Analyzing the Thinx Controversy

The fallout from the Thinx scandal — a startup company that integrated feminism into its marketing for its “period-proof” underwear products — has been well-documented over the past couple weeks.  Thinx co-founder Miki Agrawal has come under fire for providing lackluster benefits for her largely female workforce, harassing employees, and only allowing raises for male employees.

Agrawal built a reputation for being unafraid to tackle taboo subjects, like menstruation and sex, in the workplace and also in her personal life. However, her blatant openness rubbed much of her staff the wrong way — she’s been accused of inappropriately touching employees and detailing her own sexual exploits in front of them.

Agrawal’s career meltdown is reminiscent of the controversy surrounding Uber and its CEO, Travis Kalanick. Both Agrawal and Kalanick took very different paths to fall from grace, but the end results are similar: a company-wide crisis that alienated many female employees. Another common theme between Thinx and Uber — an underwhelming/nonexistent focus on building competent human resources teams that could effectively handle internal issues.

Agrawal alluded in an interview that she believes in people working out their problems between themselves without the assistance of a third party. While this is an arguably admirable philosophy, it also comes across as painfully naive and idealistic for a professional work environment. There simply are times where a mediator is the best option to solve a conflict. Not having the proper resources on hand for those types of hostile or awkward situations will only diminish company morale and bring the involved parties no closer to a resolution.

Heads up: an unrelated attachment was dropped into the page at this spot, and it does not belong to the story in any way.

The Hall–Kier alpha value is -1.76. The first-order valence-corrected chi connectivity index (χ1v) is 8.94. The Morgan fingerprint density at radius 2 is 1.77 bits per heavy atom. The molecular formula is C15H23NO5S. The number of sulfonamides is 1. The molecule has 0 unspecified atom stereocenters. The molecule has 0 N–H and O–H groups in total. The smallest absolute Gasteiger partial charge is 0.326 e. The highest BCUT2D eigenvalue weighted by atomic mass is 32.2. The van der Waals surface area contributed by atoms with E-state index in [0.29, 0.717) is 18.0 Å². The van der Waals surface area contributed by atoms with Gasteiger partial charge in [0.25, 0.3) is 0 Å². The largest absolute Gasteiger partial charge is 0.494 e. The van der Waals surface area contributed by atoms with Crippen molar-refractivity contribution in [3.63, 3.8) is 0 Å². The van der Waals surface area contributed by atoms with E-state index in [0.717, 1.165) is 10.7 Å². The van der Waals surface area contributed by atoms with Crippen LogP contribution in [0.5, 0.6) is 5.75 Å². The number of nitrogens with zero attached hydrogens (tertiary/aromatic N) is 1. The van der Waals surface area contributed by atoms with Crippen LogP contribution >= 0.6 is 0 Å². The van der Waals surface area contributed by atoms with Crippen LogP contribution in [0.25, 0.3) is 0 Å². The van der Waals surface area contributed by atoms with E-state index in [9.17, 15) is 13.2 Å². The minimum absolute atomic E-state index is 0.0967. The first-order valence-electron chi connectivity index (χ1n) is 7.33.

Thinx and Uber should be stark reminders to all business owners, both small and large, that mistreating employees is a recipe for public relations nightmare. 10 of Thinx’s 35 employees have recently left the company, even after its revenue increased exponentially in 2016. The appeal of working at an innovative company with a unique mission can only stay strong if there is a means to an end for the actual employees. In addition to abusing her employees, Agrawal failed to fairly compensate them, especially considering the advanced growth of her brand. Her frustrated employees eventually decided enough was enough, and inevitably lashed out on Agrawal for all the public to see.

Agrawal’s rise and decline is a classic case of a manager experiencing success and not spreading the wealth. That in itself is enough to alienate a workforce — add in her utter lack of regard for her employees’ emotional happiness, and it’s clear that she fostered an entirely toxic environment and ended up counteracting all of her external success with internal turmoil.

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